• Muscular Dystrophy UK – This is an organized charity for people with muscle-wasting conditions in the United Kingdom. Since 1959, people volunteering for this have been providing support to the patients and the families that are affected with a rare muscle-wasting conditions, particularly muscular dystrophy. This is a really good and motivating project for the country, and how much more if such movement will be replicated by rest. Although such diseases may be rare, these still exist. These are something that should not be turned down or ignored. It might be rare at present, but nothing is known yet for the future. There might be a time where this “rare” genetic disorder will become something common. Also, if something is not done at present, then it will be difficult in the long run.

Beauty Queens and Their Advocacies

This is a wake-up call for the rest of the world, and Miss Ireland Lauren McDonagh might be the starting spark in creating a flame. Indeed, Lauren is not the only beauty queen who advocates such diseases.

Miss International 2016 Kylie Verzosa advocates for mental health. Verzosa herself had overcome depression, and with such experience, she decided to make this more known. A lot of people currently are experiencing depression, bipolar disorder, and other mental health issues, and these scenarios are not given importance by most countries.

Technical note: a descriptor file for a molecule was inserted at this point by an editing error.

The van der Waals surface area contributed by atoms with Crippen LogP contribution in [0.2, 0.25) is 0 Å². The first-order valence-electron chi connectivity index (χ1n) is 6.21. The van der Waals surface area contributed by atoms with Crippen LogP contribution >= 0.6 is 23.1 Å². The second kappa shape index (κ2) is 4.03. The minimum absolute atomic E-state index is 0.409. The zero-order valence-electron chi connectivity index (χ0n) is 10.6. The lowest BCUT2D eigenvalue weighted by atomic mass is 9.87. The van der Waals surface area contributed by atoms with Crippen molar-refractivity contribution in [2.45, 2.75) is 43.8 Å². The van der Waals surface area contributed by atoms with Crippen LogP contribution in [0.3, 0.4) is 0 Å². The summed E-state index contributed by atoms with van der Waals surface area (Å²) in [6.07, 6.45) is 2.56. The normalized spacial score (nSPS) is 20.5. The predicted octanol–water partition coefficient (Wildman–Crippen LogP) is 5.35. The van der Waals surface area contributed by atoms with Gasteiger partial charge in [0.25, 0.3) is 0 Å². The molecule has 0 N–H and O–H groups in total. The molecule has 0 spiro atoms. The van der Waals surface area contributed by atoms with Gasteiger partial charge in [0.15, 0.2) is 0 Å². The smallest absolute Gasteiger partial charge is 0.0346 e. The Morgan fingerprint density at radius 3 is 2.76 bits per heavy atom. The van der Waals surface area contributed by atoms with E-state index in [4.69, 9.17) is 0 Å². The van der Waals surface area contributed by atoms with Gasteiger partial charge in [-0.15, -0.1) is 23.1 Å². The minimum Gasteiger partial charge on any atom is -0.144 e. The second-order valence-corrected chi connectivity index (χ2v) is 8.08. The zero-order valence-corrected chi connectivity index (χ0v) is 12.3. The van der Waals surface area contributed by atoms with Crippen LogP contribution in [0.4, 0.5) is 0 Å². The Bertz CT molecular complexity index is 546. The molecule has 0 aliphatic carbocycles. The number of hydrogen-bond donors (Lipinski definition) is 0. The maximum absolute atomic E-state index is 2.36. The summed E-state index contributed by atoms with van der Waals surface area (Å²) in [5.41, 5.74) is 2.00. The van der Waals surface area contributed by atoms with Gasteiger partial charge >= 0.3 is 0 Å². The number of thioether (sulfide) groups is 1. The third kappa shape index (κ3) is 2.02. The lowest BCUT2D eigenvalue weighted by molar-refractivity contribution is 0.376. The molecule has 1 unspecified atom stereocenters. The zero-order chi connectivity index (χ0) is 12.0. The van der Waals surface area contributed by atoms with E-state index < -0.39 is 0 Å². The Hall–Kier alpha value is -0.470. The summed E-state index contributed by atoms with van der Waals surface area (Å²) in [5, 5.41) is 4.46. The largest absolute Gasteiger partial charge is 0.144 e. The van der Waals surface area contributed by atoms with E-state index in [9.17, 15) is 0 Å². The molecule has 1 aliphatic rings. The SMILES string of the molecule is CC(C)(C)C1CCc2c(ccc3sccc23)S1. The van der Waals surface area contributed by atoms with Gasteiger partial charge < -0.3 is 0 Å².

Aside from Verzosa, Miss Frostburg Victoria Graham is also an advocate of “invisible illnesses” in which she had experienced one of them. She has an Ehlers-Danlos syndrome (EDS), which is a rare genetic disorder that affects collagen production in her body. Because of this, she underwent a lot of surgeries that left a 25-inch scar on her back.

Taking note of how these beauty queens, and people, in general, choose their advocacies, it is then significant for people to fight for the battles they know how to play. Advocating for something that one does not have any idea about is just for pure show. Advocating is more than just showing a pretty face and make publicity for one’s advocacy. Advocating is more than just the million people carrying huge placards to be heard. Advocating is more than just building institutions and organizing movements to be heard more.

Advocating is Serving

In order to support the entire human population, serving is more than the actions. Service is an action done with the heart. One does not simply volunteer for something, especially as critical as muscular dystrophy awareness. One does not simply go to the hospital to visit and entertain the patients. One does not simply raise money and just immediately give to those who are in need without thinking of the rationale and importance of the movement.

If one holds an advocacy, especially to our beauty pageant contestants and the rest of the world, it should come from the heart. It is understandable as to why and how young beauty queens Lauren McDonagh, Kylie Verzosa, and Victoria Graham were able to come up with their respective advocacies. These came from experiences and the thought that “hey, I don’t want this to happen to other people.” If one has the ability to give assistance to those who are in need, especially people who have such rare or genetic diseases, it is best for everyone that people should serve. These people who live what they call “normal” lives have the upper hand and the advantage of actually giving service. It is not simply because they have to, it is because they can.